Terezia Porubcanska, Philippe Meers, Daniel Biltereyst Spatializing cinema exhibition: Methodological challenges in the geographical visualization of film circulation and cinema location
Friday 9:00-10:40
4. Strand A (Venue: George Fox LT2/3)
Deep Mapping in the Spatial Humanities
Chair: David Bodenhamer
Trevor Harris Deep mapping the lived world: sensuous GIS, immersive geographies, and the virtual umwelt
James L Smith Deep Mapping the Spiritual Waterscape: The Case of Lough Derg, County Donegal
Christina Williamson Festival hubs. Deep-mapping sanctuaries in the ancient Greek world
Raphael Joseph Transnationalism in Modernism: Mapping Place Names in Novels Using Digitally Assisted Methods
Friday 9:00-10:40
4. Strand B (Venue: George Fox LT4)
Spatial Humanities and the Urban: New Technologies
Chair: Sinai Rusinek
Allison Muri The Grub Street Project: A Digital Edition of 18th-century London
Ralph R Pite Romantic Bristol: Walking and Writing a Digital City
Rebecca L Hutcheon Gaseous oxyd, celestial tandems and a Learned Pig: the evolution of a walking app
Friday 9:00-10:40
4. Strand C (Venue: George Fox LT5/6)
Spatial Humanities and the Lake District
Chair: Patricia Murrieta-Flores
Joanna Taylor, Olga Chesnokova, Ross Purves The English Lake District’s Changing Soundscape: A Multidisciplinary Approach
Carly J Stevens, Rob Smail, Ian Gregory Reconstructing the vegetation of the Lake District: mapping vegetation from 1700 to present day
Alex Reinhold Generating Representations of Historic Landscapes: A Deep Map of Tarn Howes
Sally Bushell From Lakescraft to Litcraft: Mapping Real and Imaginary Place and Space
Friday 11:00-12:40
5. Strand A (Venue: George Fox LT2/3)
Virtual Interiors and Deep Maps of Amsterdam of the Dutch Golden Age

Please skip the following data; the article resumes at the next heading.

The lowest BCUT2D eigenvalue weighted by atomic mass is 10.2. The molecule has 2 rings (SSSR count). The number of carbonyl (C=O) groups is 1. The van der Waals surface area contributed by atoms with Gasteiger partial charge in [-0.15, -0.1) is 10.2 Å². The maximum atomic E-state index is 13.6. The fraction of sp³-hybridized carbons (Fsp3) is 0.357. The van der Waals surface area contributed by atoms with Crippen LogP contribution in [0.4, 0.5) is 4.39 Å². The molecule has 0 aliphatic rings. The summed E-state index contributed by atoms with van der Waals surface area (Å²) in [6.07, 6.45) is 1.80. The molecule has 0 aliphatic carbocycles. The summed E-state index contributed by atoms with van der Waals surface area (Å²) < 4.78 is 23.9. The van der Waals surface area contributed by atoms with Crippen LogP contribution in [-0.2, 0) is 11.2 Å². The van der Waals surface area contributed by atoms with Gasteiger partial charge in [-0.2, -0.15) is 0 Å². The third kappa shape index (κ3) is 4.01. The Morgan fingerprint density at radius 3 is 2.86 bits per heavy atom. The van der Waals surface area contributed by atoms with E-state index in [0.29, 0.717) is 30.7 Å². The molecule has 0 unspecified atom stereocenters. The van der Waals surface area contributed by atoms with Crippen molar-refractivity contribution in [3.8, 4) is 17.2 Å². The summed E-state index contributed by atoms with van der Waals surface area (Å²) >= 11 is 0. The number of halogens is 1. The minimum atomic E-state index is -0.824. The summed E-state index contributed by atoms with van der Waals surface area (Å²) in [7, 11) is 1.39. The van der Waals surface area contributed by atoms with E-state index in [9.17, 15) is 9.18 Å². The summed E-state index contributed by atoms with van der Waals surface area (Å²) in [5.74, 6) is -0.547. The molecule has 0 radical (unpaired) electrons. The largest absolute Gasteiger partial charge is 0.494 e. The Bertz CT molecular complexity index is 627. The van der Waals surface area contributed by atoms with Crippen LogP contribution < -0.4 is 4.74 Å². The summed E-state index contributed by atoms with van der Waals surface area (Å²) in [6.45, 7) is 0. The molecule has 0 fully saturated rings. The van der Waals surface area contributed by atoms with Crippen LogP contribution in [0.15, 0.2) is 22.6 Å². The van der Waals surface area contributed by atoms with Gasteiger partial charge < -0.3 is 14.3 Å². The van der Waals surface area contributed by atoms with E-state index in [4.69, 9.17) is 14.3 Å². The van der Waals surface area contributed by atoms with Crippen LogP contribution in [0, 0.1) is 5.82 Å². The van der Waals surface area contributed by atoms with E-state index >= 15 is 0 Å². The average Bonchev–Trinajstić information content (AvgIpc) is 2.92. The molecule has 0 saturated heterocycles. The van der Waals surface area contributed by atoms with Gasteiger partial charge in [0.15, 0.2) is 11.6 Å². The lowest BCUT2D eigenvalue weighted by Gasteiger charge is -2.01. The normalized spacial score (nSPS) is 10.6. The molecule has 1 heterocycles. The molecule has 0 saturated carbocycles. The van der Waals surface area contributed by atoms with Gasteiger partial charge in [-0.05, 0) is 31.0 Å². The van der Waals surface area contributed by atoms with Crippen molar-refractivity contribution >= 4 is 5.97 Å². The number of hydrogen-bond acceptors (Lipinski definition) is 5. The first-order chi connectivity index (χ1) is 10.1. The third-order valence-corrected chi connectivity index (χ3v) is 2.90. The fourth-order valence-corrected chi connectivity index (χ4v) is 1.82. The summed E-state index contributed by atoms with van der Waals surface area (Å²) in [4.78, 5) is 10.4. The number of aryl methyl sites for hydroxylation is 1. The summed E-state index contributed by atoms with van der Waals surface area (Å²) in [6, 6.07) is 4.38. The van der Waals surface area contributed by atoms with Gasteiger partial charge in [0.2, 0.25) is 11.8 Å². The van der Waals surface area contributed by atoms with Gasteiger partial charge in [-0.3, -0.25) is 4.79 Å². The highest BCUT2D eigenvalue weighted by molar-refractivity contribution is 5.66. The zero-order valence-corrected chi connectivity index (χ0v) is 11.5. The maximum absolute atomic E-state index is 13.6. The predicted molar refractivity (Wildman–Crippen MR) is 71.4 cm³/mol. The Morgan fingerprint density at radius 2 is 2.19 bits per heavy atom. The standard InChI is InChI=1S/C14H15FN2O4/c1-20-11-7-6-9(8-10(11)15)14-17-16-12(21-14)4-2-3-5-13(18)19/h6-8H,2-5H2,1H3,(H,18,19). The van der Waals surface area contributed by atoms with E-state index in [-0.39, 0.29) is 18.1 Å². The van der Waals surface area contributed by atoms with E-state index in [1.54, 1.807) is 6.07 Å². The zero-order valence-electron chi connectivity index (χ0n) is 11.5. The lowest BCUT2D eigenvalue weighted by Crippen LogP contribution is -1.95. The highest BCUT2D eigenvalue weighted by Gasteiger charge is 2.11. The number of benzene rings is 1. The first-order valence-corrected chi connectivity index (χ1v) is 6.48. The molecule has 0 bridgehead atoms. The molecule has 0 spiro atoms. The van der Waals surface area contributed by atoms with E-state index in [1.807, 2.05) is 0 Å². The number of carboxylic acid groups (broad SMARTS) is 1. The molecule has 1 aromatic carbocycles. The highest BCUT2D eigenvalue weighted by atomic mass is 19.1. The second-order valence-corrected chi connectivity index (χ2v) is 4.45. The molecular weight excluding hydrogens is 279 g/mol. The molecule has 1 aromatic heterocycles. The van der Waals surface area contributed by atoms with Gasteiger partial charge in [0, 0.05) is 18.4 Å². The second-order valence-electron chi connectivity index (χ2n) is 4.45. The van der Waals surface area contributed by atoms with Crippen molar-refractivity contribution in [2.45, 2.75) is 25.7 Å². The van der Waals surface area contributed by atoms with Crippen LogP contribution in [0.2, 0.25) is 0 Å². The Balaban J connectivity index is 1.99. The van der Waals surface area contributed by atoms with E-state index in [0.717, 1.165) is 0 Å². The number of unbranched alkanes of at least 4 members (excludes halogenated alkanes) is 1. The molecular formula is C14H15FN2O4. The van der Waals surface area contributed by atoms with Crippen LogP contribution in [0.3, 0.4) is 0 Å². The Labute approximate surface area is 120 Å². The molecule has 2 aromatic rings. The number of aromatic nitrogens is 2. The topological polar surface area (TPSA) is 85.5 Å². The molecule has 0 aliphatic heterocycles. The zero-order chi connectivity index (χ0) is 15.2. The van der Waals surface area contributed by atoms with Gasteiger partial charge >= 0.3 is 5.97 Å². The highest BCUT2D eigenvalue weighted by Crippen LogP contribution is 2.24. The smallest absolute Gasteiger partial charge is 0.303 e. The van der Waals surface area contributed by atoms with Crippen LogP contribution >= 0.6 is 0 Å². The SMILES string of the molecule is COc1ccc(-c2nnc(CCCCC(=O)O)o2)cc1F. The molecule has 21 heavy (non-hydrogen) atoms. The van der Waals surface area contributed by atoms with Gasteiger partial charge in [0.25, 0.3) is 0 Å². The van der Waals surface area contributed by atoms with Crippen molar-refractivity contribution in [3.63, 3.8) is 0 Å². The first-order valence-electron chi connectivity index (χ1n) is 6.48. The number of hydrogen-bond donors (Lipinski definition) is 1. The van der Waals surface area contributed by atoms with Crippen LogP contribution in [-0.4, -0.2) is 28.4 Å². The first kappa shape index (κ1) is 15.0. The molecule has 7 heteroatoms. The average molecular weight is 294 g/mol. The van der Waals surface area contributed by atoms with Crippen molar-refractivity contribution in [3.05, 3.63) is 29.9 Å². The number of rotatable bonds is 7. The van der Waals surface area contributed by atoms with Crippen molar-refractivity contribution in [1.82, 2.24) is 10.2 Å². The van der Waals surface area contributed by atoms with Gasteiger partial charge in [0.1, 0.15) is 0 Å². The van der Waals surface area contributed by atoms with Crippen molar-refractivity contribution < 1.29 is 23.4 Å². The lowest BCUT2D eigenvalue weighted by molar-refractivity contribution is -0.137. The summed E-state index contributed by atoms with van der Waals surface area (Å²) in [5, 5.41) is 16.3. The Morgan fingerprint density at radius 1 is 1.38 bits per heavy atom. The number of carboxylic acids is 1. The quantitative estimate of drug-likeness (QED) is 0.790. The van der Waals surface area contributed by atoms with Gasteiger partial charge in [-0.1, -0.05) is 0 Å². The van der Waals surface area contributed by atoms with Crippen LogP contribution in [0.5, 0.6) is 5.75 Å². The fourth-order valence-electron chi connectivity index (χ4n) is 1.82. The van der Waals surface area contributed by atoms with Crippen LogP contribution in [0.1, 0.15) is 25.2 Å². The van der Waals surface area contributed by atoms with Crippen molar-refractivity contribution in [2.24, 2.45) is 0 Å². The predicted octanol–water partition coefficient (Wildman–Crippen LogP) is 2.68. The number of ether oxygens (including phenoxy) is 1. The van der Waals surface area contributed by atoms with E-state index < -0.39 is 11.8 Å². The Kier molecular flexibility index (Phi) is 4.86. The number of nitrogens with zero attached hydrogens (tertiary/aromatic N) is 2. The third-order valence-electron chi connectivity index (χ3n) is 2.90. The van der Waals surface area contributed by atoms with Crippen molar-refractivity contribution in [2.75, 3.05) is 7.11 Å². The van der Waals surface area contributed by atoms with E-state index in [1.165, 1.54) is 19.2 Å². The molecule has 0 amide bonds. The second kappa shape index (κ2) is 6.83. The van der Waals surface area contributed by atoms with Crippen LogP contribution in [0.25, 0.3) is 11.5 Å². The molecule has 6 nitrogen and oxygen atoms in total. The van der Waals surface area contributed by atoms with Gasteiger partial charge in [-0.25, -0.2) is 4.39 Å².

Chair: Hans Mols
Harm Nijboer Mapping migration movements of seventeenth century Netherlandish artists
Charles van den Heuvel Virtual Interiors and Deep Maps of Amsterdam of the Dutch Golden Age
Weixuan Li Beyond Location: Deep mapping artist’s workshops in early modern Amsterdam
Friday 11:00-12:40
5. Strand B (Venue: George Fox LT4)
Gazetteers and Linked Open Data in the Spatial Humanities
Chair: Paul Rayson
Bruno Martins, Patricia Murrieta-Flores, Raquel Liceras-Garrido Development of an Historical Place-Name Gazetteer for the Viceroyalty of New Spain
Karl Grossner, Ruth M Mostern World-Historical Gazetteer
Sarah Middle Linking data based on place: a tale of two projects
Arno Bosse EM Places: An enriched, early modern geo-gazetteer
Friday 11:00-12:40
5. Strand C (Venue: George Fox LT5/6)
Communicating spatial humanities approaches to student and other audiences
Chair: Stuart Dunn
Emily McGinn, Meagan J Duever GIS in the Undergraduate Classroom
Jakub Wabiński, Albina Mościcka A concept of 3D-printed historical tactile map
Victoria J Garnett Finding our way: Experiences of using GIS as a pedagogical tool within a multi-disciplinary reading group
Jane M Read, Susan May Geospatial technologies for spatial storytelling: experiences from research and teaching
Friday 1:30-3:10
6. Strand A (Venue: George Fox LT2/3)
The impossible art of mapping : creating maps based on multi-layered texts as exercises in pragmatic modelling
Chair: Karl Grossner
Øyvind Eide Mapping of texts : an impossible task well worth performing
Chiara Palladino, Masoumeh Seydi Mapping spatial narratives in the Premodern Era
Sinai Rusinek On Nomadic Places: When Mount Carmel came to the Sea
Marcel Schaeben, Randa El-Khatib Exploring the Literary Geography of Paradise Lost
Friday 1:30-3:10
6. Strand B (Venue: George Fox LT4)
Researching Space and Time in the Netherlands. Possibilities and Perspectives of the Dutch HISGIS Platform
Chair: Charles van den Heuvel
Jonathan Bos, Thomas GH Vermaut Spatial Rural History: Analysing the Frisian Medieval Power Scape in an Interdisciplinary Perspective
Hans JA Mol The Dutch HISGIS 1832 Platform: Development and Perspectives
Thomas GH Vermaut, Mark A Raat Handling the spatial uncertainty of the 18th and 19th century cityscape by using geo-semantics and Linked Open Data
Arie van Steensel HGIS and Urban History: Leiden’s Social Topography and Service Accessibility, c. 1500-1600
Friday 1:30-3:10
6. Strand C (Venue: George Fox LT5/6)
Sacred Places, Sacred Sources
Chair: Gethin Rees
Ian D Styler Using GIS to Illustrate and Understand the Influence of St Æthelthryth of Ely
Richard J Breen, Poul Holm, Francis Ludlow Mapping Hiberno-Norse activity in Ireland from the Annals of Ulster
Candis Haak Historical Digital Reconstruction and Analysis of an Early Medieval South Asian Sacred Space
Friday 3:25-4:25
Keynote 2:
David Bodenhamer
(Venue: George Fox LT5/6)
Chair: Ian Gregory
The Value (and Future) of Spatial Humanities
Friday 4:25-4:30
Closing Remarks (Venue: George Fox LT5/6)
Chair: Ian Gregory